DALLAS - Beginning Monday, Texas restaurants must reduce the number of customers in their dining rooms to 50% of their seating capacity. That’s down from 75% as the state continues to see a surge in coronavirus cases.
Gov. Greg Abbott issued the executive order Friday in an effort to contain the spread of COVID-19. He said he hoped it would be a short-lived effort.
Dr. Emily Williams Knight from the Texas Restaurant Association said many restaurant owners are okay with the scaling back.
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“You know, we can’t argue with the numbers and we began looking at the numbers very closely last week and as we saw those numbers starting to increase we started to know that there may be some activity that was going to come our way. So, we support Gov. Abbott’s action because if it does slow the spread that will get us to 100% much faster,” she said.
The organization also pointed out that social distancing guidelines made it hard for most restaurants to exceed 50% capacity anyway.
“It is darn near impossible for me to get more than 50 percent in this restaurant and still maintain all the social distancing guidelines,” said Maguire’s Restaurant owner Mark Maguire, adding that the rollback was unfortunate but not unexpected.
The Texas Restaurant Association used the opportunity to ask for other things like a waiver that was granted Saturday for selling mixed alcoholic drinks. Previously restaurants were allowed to sell alcohol with to-go and delivery orders but it had to be in a factory sealed container.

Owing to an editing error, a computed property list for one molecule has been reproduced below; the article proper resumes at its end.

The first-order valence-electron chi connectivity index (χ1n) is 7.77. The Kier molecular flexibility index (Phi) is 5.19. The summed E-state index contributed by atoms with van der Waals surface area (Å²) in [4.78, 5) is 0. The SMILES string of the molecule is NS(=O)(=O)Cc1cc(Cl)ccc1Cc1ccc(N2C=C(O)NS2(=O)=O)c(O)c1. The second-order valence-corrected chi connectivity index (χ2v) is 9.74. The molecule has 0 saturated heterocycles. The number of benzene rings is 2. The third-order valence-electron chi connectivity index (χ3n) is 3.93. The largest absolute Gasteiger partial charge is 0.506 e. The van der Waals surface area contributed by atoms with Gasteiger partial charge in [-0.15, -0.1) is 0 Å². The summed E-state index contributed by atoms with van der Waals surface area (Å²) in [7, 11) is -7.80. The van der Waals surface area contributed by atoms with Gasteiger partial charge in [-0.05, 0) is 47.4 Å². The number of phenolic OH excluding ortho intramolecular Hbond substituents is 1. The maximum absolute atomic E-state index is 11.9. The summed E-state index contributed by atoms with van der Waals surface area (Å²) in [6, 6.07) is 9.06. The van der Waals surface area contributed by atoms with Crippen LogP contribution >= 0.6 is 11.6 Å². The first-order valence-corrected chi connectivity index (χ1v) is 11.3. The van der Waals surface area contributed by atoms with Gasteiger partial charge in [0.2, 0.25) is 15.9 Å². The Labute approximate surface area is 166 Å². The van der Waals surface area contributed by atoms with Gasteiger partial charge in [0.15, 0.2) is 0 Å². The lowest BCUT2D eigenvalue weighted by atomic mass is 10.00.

“Any time we can increase revenue right now for our restaurants is a win,” Williams Knight said. “So we were able to secure a waiver that allows them to mix that alcohol on sight and put it in a sealed container, transport it and then safely in the car. And it allows them just to move more product and gain more revenue right now at a time when they really need it most.”
Gov. Abbott’s latest order also required bars to close at noon Friday with no indication on when they will be allowed to reopen.
The Texas Bar and Nightclub Association is threatening to sue the state over the order, which it calls unfair.
The organization represents the so-called 51% bars which make more money from alcohol sales than food. It is threatening to sue in both state and federal court and is soliciting bar owners who want to join the suit.